A 2010 publication from Centeno et al of Regenerative Sciences describes the use of percutaneously injected culture-expanded MSCs from the iliac spine in 226 patients.(10) Following harvesting, cells were cultured with autologous platelet lysate and reinjected under fluoroscopic guidance into peripheral joints (n=213) or intervertebral discs (n=13). Follow-up for adverse events at a mean of 10.6 months showed 10 cases of probable procedure-related complications (injections or stem-cell related), all of which were considered to be self-limited or treated with simple therapeutic measures. Serial magnetic resonance imaging (MRIs) from a subset of patients showed no evidence of tumor formation at a median follow-up of 15 months. The efficacy of these procedures was not reported. This procedure is no longer offered in the U.S.

Cartilage Defects: MSCs Concentrated from Bone Marrow

In 2009, Giannini et al reported a 1-step procedure for transplanting bone marrow-derived cells for type II (>1.5 cm2, <5 mm deep) osteochondral lesions of the talus in 48 patients.(11) A total of 60-mL bone marrow aspirate was collected from the iliac crest. The bone marrow-derived cells were concentrated in the operating room and implanted with a scaffold (collagen powder or HA membrane) and platelet gel. In a 2010 publication, Giannini et al reported results of a retrospective analysis based on the evolution of the investigator’s technique at the time of treatment. Outcomes following arthroscopic application of the MSC concentrate (n=25) were similar to open (n=10) or arthroscopic (n=46) ACI.(12) ACI with a biodegradable scaffold is not commercially available in the U.S. (see Policy No. 7.01.48).

Cartilage Defects: Adipose-Derived MSCs

In 2013, Kim et al reported a retrospective comparison of outcomes from 35 patients (37 ankles), who were older than 50 years of age, had focal osteochondral lesions of the talus, and were treated with microfracture alone between May 2008 and September 2010.(13) The comparison group was 30 patients (31 ankles) who received MSC injection along with marrow stimulation between October 2010 and December 2011. MSCs were harvested from the fat pad of the buttock of the patients 1 day before surgery, concentrated, and injected after the arthroscopic procedure. With an average 22 month follow-up (range, 12-44 months), patients treated with MSCs showed greater improvements in visual analog scale score, American Orthopaedic Foot and Ankle Society Ankle‒Hindfoot Scale, Tegner Activity Scale, and the Roles and Maudsley score .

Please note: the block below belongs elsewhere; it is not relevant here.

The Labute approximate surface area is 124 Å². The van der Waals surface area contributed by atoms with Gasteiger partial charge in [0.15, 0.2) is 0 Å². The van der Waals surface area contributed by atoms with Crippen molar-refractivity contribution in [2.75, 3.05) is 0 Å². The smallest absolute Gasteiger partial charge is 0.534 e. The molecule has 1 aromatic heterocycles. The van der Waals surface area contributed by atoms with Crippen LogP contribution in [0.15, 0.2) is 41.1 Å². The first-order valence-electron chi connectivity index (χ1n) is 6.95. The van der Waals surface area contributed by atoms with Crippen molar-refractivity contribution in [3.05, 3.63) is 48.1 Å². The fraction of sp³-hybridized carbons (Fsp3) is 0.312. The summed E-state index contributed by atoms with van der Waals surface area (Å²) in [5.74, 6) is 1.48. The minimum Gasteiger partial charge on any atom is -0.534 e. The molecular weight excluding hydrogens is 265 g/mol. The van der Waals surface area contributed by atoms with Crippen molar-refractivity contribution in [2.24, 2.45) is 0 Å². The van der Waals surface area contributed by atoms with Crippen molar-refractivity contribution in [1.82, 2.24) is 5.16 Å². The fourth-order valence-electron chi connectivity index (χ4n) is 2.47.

The same group reported a retrospective analysis of the injection of adipose-derived MSCs from the infrapatellar fat pad and platelet-rich plasma (PRP) into arthroscopically débrided knees of 25 patients with osteoarthritis of the knee.(14) Results were compared with a randomly selected group of patients who had previously undergone arthroscopic débridement and PRP injections without stem cells. Although there was a trend for greater improvement in the MSC group, at final follow-up, there was no significant difference between the MSC and control groups in clinical outcomes (Lysholm, Tegner, visual analog score). Use of PRP is discussed separately in Policy No. 2.01.16.

Cartilage Defects: MSCs from Peripheral Blood

A 2013 report from Asia described a small RCT with autologous peripheral blood MSCs for focal articular cartilage lesions.(15) Fifty patients with grade 3 and 4 lesions of the knee joint underwent arthroscopic subchondral drilling followed by 5 weekly injections of HA. Half of the patients were randomly allocated to receive injections of peripheral blood stem cells or no further treatment. There were baseline differences in age between the groups, with a mean age of 38 years for the treatment group compared with 42 for the control group. The peripheral blood stem cells were harvested after stimulation with recombinant human granulocyte colony-stimulating factor, divided in vials, and cryopreserved. At 6 months after surgery, HA and MSCs were readministered over 3 weekly injections. At 18 months after surgery, second look arthroscopy on 16 patients in each group showed significantly higher histological scores (by about 10%) for the MSC group (1066 vs 957 by independent observers) while blinded evaluation of MRI showed a higher morphologic score (9.9 vs 8.5). There was no difference in IKDC scores between the 2 groups at 24 months after surgery. It is uncertain how differences in patient age at baseline may have affected the response to subchondral drilling.